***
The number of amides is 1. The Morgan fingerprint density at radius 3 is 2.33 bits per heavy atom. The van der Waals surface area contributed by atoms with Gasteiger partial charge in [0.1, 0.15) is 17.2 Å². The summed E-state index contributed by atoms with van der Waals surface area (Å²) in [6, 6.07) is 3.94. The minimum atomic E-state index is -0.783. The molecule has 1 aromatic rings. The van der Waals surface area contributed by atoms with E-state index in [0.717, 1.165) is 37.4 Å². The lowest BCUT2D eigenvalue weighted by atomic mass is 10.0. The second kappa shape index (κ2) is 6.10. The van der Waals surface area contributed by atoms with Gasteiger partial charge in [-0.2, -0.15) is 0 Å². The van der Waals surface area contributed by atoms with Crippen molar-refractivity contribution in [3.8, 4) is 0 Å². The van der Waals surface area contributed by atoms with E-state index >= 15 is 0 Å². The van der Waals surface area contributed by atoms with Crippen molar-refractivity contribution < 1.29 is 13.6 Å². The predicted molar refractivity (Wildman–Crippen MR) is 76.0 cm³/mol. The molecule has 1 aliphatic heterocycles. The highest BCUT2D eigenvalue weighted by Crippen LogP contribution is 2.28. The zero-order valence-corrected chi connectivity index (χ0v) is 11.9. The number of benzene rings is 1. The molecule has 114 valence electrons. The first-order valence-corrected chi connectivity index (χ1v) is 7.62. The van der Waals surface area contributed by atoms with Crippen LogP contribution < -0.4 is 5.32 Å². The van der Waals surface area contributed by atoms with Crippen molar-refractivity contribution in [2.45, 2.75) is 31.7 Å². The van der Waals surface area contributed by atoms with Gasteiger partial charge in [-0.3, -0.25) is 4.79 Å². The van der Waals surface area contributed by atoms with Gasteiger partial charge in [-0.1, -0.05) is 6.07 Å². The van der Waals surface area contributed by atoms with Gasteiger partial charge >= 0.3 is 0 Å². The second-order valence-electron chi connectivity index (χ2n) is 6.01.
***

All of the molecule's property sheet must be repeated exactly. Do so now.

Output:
The number of amides is 1. The Morgan fingerprint density at radius 3 is 2.33 bits per heavy atom. The van der Waals surface area contributed by atoms with Gasteiger partial charge in [0.1, 0.15) is 17.2 Å². The summed E-state index contributed by atoms with van der Waals surface area (Å²) in [6, 6.07) is 3.94. The minimum atomic E-state index is -0.783. The molecule has 1 aromatic rings. The van der Waals surface area contributed by atoms with E-state index in [0.717, 1.165) is 37.4 Å². The lowest BCUT2D eigenvalue weighted by atomic mass is 10.0. The second kappa shape index (κ2) is 6.10. The van der Waals surface area contributed by atoms with Gasteiger partial charge in [-0.2, -0.15) is 0 Å². The van der Waals surface area contributed by atoms with Crippen molar-refractivity contribution in [3.8, 4) is 0 Å². The van der Waals surface area contributed by atoms with E-state index >= 15 is 0 Å². The van der Waals surface area contributed by atoms with Crippen molar-refractivity contribution < 1.29 is 13.6 Å². The predicted molar refractivity (Wildman–Crippen MR) is 76.0 cm³/mol. The molecule has 1 aliphatic heterocycles. The highest BCUT2D eigenvalue weighted by Crippen LogP contribution is 2.28. The zero-order valence-corrected chi connectivity index (χ0v) is 11.9. The number of benzene rings is 1. The molecule has 114 valence electrons. The first-order valence-corrected chi connectivity index (χ1v) is 7.62. The van der Waals surface area contributed by atoms with Crippen LogP contribution < -0.4 is 5.32 Å². The van der Waals surface area contributed by atoms with Crippen molar-refractivity contribution in [2.45, 2.75) is 31.7 Å². The van der Waals surface area contributed by atoms with Gasteiger partial charge in [-0.3, -0.25) is 4.79 Å². The van der Waals surface area contributed by atoms with Gasteiger partial charge in [-0.1, -0.05) is 6.07 Å². The van der Waals surface area contributed by atoms with Gasteiger partial charge >= 0.3 is 0 Å². The second-order valence-electron chi connectivity index (χ2n) is 6.01.